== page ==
The marine reserve surrounding Goat Island near Leigh, called the Cape Rodney-Ōkakari Point Marine Reserve, was the first no-take marine reserve in the Hauraki Gulf, in New Zealand and probably in the world. It was established in 1975 after a long campaign by scientists at the Leigh marine laboratory.
The idea was first mooted in 1965 by Professor Valentine Chapman who suggested that the scientists needed a place where their scientific equipment was protected and where the fish weren’t eaten.
Chapman wrote to the then Marine Department suggesting that a marine reserve should be established. But they showed no interest in taking action on the basis that there was no legislation on the statute books enabling government to establish a reserve in the sea.
But Chapman wasn’t put off. He simply escalated the issue. He wrote to the Marine Department every month and obtained support from Ngāti Manuhiri, the Marine Sciences Association and the New Zealand Underwater Association. He also held public meetings and addressed school groups. In the end the government passed the Marine Reserves Act 1971 and created the new reserve in 1975.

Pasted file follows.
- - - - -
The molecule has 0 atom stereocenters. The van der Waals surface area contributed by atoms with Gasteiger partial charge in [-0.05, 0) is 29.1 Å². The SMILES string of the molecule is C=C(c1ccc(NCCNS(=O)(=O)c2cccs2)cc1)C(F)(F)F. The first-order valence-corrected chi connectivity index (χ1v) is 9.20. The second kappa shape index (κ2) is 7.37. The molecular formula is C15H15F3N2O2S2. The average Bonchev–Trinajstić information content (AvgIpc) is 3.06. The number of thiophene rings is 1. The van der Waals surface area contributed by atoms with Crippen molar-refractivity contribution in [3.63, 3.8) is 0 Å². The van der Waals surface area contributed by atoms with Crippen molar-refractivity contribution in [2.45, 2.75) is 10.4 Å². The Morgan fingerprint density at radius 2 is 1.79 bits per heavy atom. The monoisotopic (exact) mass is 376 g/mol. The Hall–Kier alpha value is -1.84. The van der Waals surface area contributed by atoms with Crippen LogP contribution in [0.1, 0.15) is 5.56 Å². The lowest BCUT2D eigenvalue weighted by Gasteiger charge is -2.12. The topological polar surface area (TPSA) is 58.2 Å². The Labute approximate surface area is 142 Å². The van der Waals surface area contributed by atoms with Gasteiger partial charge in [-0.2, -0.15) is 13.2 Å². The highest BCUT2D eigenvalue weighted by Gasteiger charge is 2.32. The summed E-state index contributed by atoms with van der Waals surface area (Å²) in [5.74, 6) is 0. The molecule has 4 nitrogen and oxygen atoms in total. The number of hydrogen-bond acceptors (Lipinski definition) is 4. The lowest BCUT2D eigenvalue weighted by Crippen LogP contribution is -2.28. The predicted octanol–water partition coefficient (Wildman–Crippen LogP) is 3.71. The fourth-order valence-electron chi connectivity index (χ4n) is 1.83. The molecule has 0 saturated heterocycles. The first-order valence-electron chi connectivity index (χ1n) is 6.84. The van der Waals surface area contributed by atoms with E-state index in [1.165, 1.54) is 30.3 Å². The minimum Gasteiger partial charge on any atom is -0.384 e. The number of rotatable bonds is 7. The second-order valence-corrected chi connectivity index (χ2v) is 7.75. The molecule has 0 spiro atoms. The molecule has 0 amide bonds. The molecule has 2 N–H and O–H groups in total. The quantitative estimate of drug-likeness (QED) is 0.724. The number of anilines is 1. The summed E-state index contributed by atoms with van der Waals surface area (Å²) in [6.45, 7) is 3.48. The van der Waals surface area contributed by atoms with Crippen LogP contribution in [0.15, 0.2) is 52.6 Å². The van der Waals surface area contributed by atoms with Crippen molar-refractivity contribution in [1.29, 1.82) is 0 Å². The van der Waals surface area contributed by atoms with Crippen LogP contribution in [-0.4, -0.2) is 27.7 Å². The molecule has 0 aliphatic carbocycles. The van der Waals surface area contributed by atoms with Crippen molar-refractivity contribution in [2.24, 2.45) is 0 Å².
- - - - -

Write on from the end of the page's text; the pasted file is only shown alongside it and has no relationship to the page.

The marine reserve has been an outstanding success. The abundance of fish has increased substantially and hundreds of thousands of visitors visit each year. It is a place where parents can take their children to see underwater life. It is also a great tourist attraction for visitors to New Zealand.
The reserve has served as inspiration for other marine reserves around the Gulf, throughout the country and overseas. The late Bill Ballantine was a strong advocate for the reserve and he was the driving force behind the Leigh Marine Laboratory for many years.